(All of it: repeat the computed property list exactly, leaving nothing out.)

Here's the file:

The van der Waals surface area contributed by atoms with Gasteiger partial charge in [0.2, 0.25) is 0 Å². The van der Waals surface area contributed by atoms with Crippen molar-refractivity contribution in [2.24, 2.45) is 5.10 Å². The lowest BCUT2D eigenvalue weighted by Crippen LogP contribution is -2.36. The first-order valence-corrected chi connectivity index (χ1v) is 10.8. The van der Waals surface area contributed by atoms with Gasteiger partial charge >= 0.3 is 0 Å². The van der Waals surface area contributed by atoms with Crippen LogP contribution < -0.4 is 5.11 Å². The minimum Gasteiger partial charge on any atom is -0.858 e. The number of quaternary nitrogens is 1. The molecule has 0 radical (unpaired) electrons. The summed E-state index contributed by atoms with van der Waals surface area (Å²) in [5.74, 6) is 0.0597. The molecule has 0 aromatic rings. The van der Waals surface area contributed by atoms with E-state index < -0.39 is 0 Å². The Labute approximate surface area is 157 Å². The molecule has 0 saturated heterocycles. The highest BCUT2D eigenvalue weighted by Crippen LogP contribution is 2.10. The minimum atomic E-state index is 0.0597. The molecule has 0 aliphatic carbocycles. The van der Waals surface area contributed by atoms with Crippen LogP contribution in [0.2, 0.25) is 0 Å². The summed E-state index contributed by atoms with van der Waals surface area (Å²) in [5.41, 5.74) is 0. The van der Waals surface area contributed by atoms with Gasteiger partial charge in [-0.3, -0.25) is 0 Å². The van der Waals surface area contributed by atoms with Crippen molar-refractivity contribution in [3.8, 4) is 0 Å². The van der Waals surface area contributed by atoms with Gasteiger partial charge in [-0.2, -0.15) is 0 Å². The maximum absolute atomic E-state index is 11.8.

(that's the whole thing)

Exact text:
The van der Waals surface area contributed by atoms with Gasteiger partial charge in [0.2, 0.25) is 0 Å². The van der Waals surface area contributed by atoms with Crippen molar-refractivity contribution in [2.24, 2.45) is 5.10 Å². The lowest BCUT2D eigenvalue weighted by Crippen LogP contribution is -2.36. The first-order valence-corrected chi connectivity index (χ1v) is 10.8. The van der Waals surface area contributed by atoms with Gasteiger partial charge >= 0.3 is 0 Å². The van der Waals surface area contributed by atoms with Crippen LogP contribution < -0.4 is 5.11 Å². The minimum Gasteiger partial charge on any atom is -0.858 e. The number of quaternary nitrogens is 1. The molecule has 0 radical (unpaired) electrons. The summed E-state index contributed by atoms with van der Waals surface area (Å²) in [5.74, 6) is 0.0597. The molecule has 0 aromatic rings. The van der Waals surface area contributed by atoms with E-state index < -0.39 is 0 Å². The Labute approximate surface area is 157 Å². The molecule has 0 saturated heterocycles. The highest BCUT2D eigenvalue weighted by Crippen LogP contribution is 2.10. The minimum atomic E-state index is 0.0597. The molecule has 0 aliphatic carbocycles. The van der Waals surface area contributed by atoms with Crippen LogP contribution in [0.2, 0.25) is 0 Å². The summed E-state index contributed by atoms with van der Waals surface area (Å²) in [5.41, 5.74) is 0. The van der Waals surface area contributed by atoms with Gasteiger partial charge in [-0.3, -0.25) is 0 Å². The van der Waals surface area contributed by atoms with Crippen molar-refractivity contribution in [3.8, 4) is 0 Å². The van der Waals surface area contributed by atoms with Gasteiger partial charge in [-0.2, -0.15) is 0 Å². The maximum absolute atomic E-state index is 11.8.